If you/Adsense guys have an page that demonstrates this behavior, it would be easy to run Live HTTP Headers on it and see what the final response is. A 302 with target URL would just try to refresh the original page (right?) – so heck, that may be why you end up with a 500 since eventually the servers say that’s enough. I betcha a beer (or how ’bout (more) flowers for your wife versus my wife) that’s the final response! ๐Ÿ˜‰

    And yea, from the writeup, this is a bizzarro bug and doesnt’ appear targetted at Google in any way … despite what the tin-foil hat crowd might think.


  13. Ooops – add these two words to the post above:
    “A 302 with *NO DESTINATION* target URL would just try to refresh the original page (right?)”

  14. While you say that your spider has no preference with either, can I note that it is far easier to set up 301 redirects from non-www to www on Apache than it is on IIS. With IIS you usually have to pay for extra modules (ISAPI_Rewite,etc).

    Actually, there are two options in this regard (5.0 and beyond) that are free and don’t require much extra effort.

    The “Set Up Two Sites” In IIS Way

    Basically, it’s what it says it is. You set up two different sites, one for the non-www and one for the www version. Then, for the home directory of the non-www version, set up a redirect to the www version and ensure that it’s a permanent redirect for this resource (301).

    The other way is through ASP.

    That’s the oversimplified version, but it can be made to redirect to individual pages and stuff. And it does work.

    So…it can be done in IIS, and for free. Just in case anyone was confused by this.

    As far as the .NET thing is concerned, that doesn’t surprise me. I’ve dabbled in it and it’s a bit of a mess as far as some things go, so I stuck with classic ASP. But that’s just me.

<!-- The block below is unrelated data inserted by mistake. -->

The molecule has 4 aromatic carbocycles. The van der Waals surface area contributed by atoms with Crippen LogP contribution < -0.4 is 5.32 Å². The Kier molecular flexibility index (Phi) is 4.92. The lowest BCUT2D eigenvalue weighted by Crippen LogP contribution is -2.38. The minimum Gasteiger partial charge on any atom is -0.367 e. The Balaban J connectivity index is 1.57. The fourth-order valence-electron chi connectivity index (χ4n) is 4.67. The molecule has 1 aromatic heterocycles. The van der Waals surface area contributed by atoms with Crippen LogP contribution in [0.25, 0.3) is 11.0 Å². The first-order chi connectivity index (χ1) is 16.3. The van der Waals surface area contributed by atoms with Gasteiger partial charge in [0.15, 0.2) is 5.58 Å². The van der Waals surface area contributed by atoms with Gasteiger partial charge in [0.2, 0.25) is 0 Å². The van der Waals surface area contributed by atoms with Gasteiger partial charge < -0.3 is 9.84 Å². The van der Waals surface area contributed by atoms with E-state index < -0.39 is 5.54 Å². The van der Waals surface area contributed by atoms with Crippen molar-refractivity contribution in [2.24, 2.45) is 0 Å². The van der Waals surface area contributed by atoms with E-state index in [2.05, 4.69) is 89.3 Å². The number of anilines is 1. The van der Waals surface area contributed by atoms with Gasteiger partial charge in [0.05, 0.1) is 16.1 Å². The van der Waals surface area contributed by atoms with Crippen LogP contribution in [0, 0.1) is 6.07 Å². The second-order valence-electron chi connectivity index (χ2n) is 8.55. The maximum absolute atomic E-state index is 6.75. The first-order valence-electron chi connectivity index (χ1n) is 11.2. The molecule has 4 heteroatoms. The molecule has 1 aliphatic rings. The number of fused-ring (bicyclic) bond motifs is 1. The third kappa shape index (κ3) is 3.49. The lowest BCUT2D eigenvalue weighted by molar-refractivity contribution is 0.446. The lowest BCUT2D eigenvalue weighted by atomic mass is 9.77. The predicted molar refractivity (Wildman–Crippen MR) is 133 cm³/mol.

15. Dammit…my code didn’t show up.

    Matt, make it show up. I’m too lazy to retype it. ๐Ÿ™‚

  16. The question is actually what kind of URL rewriting CommunityServer is using. We do URL Rewriting in ASP.NET v2 by hand in the global.asax and do not experience any of these problems. Everything is well `200’ed` ๐Ÿ˜‰

  17. Sorry for doing a second post but I can’t confirm by now that this is an ASP.NET v2 issue. See my lastest blog post for details.

  18. Hi Matt,

    All these redirect stuff caused many problems to many sites. When I started using 301 from non www to www version many “bad things” happened to my site in Google. It came to a point now that I am considering to remove the 301 and to see what happens…

    Is it safe to believe that not having a 301 from non www to www version will somehow fix my problems as I see that your own blog does not use this?

  19. Isn’t this a general: If your server is broken, the search engines will ignore it? Yes, .net (1-2) has issues, but if you know how, they’re easy to get around and make a technically sound site with.

    Matt: How does Google handle the case-issue? Does it recognize IIS servers and ignore URL case or does it handle it with the “usual” duplicate content filters?

  20. Personally in on IIS I prefer doing it with an ISAPI filter it anyway becuase the REGEX is a bit more standard.

    Nick, rewrites != to redirects

  21. Matt, make it show up


  22. Yup .. I’m way smarter than you are ๐Ÿ˜€


  23. I’ve developed some major ASP.NET / open source consumer web sites- one with .NET 1.0 and a second as a member of the .NET 2.0 Atlas beta. When building the site with .NET 1.0, I used an ISAPI filter. Unless you need to do some very sophisticated processing (beyond what’s easily done with RegEx), it’s really better to stay on the ISAPI filter route for performance and maintainability reasons. Take a look at